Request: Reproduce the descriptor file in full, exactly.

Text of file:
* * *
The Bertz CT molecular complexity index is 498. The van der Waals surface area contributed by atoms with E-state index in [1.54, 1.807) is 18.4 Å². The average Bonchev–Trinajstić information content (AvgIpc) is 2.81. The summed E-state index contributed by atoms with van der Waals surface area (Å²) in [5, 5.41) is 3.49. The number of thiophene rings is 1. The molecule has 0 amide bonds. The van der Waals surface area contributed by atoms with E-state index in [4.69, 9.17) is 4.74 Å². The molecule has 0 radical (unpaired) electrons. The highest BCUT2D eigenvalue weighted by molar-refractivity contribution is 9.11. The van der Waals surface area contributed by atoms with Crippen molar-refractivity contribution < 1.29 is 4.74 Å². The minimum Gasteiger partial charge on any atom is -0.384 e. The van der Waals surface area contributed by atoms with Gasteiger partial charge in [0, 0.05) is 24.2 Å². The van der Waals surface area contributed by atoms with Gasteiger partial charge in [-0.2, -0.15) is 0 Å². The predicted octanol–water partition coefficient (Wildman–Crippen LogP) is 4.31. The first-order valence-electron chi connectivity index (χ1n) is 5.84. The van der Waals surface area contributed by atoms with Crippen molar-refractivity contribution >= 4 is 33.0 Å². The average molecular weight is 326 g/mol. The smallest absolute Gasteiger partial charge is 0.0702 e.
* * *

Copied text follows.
The Bertz CT molecular complexity index is 498. The van der Waals surface area contributed by atoms with E-state index in [1.54, 1.807) is 18.4 Å². The average Bonchev–Trinajstić information content (AvgIpc) is 2.81. The summed E-state index contributed by atoms with van der Waals surface area (Å²) in [5, 5.41) is 3.49. The number of thiophene rings is 1. The molecule has 0 amide bonds. The van der Waals surface area contributed by atoms with E-state index in [4.69, 9.17) is 4.74 Å². The molecule has 0 radical (unpaired) electrons. The highest BCUT2D eigenvalue weighted by molar-refractivity contribution is 9.11. The van der Waals surface area contributed by atoms with Crippen molar-refractivity contribution < 1.29 is 4.74 Å². The minimum Gasteiger partial charge on any atom is -0.384 e. The van der Waals surface area contributed by atoms with Gasteiger partial charge in [0, 0.05) is 24.2 Å². The van der Waals surface area contributed by atoms with Gasteiger partial charge in [-0.2, -0.15) is 0 Å². The predicted octanol–water partition coefficient (Wildman–Crippen LogP) is 4.31. The first-order valence-electron chi connectivity index (χ1n) is 5.84. The van der Waals surface area contributed by atoms with Crippen molar-refractivity contribution >= 4 is 33.0 Å². The average molecular weight is 326 g/mol. The smallest absolute Gasteiger partial charge is 0.0702 e.